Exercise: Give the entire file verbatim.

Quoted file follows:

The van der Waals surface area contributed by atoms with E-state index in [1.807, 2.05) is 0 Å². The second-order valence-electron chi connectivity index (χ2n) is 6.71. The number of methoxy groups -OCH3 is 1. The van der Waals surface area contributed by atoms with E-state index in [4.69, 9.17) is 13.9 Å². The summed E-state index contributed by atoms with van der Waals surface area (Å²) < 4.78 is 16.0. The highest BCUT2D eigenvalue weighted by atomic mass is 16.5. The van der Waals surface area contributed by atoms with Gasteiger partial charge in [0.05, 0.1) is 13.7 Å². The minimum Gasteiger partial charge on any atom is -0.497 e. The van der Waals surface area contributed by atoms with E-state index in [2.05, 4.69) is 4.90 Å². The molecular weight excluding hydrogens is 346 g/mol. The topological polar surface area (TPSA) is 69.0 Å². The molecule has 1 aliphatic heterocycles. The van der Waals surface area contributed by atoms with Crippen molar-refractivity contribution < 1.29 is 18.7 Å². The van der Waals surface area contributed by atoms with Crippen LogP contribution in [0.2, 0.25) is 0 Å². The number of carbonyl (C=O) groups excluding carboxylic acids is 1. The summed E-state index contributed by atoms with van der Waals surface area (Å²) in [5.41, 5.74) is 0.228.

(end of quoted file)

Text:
The van der Waals surface area contributed by atoms with E-state index in [1.807, 2.05) is 0 Å². The second-order valence-electron chi connectivity index (χ2n) is 6.71. The number of methoxy groups -OCH3 is 1. The van der Waals surface area contributed by atoms with E-state index in [4.69, 9.17) is 13.9 Å². The summed E-state index contributed by atoms with van der Waals surface area (Å²) < 4.78 is 16.0. The highest BCUT2D eigenvalue weighted by atomic mass is 16.5. The van der Waals surface area contributed by atoms with Gasteiger partial charge in [0.05, 0.1) is 13.7 Å². The minimum Gasteiger partial charge on any atom is -0.497 e. The van der Waals surface area contributed by atoms with E-state index in [2.05, 4.69) is 4.90 Å². The molecular weight excluding hydrogens is 346 g/mol. The topological polar surface area (TPSA) is 69.0 Å². The molecule has 1 aliphatic heterocycles. The van der Waals surface area contributed by atoms with Crippen molar-refractivity contribution < 1.29 is 18.7 Å². The van der Waals surface area contributed by atoms with Crippen LogP contribution in [0.2, 0.25) is 0 Å². The number of carbonyl (C=O) groups excluding carboxylic acids is 1. The summed E-state index contributed by atoms with van der Waals surface area (Å²) in [5.41, 5.74) is 0.228.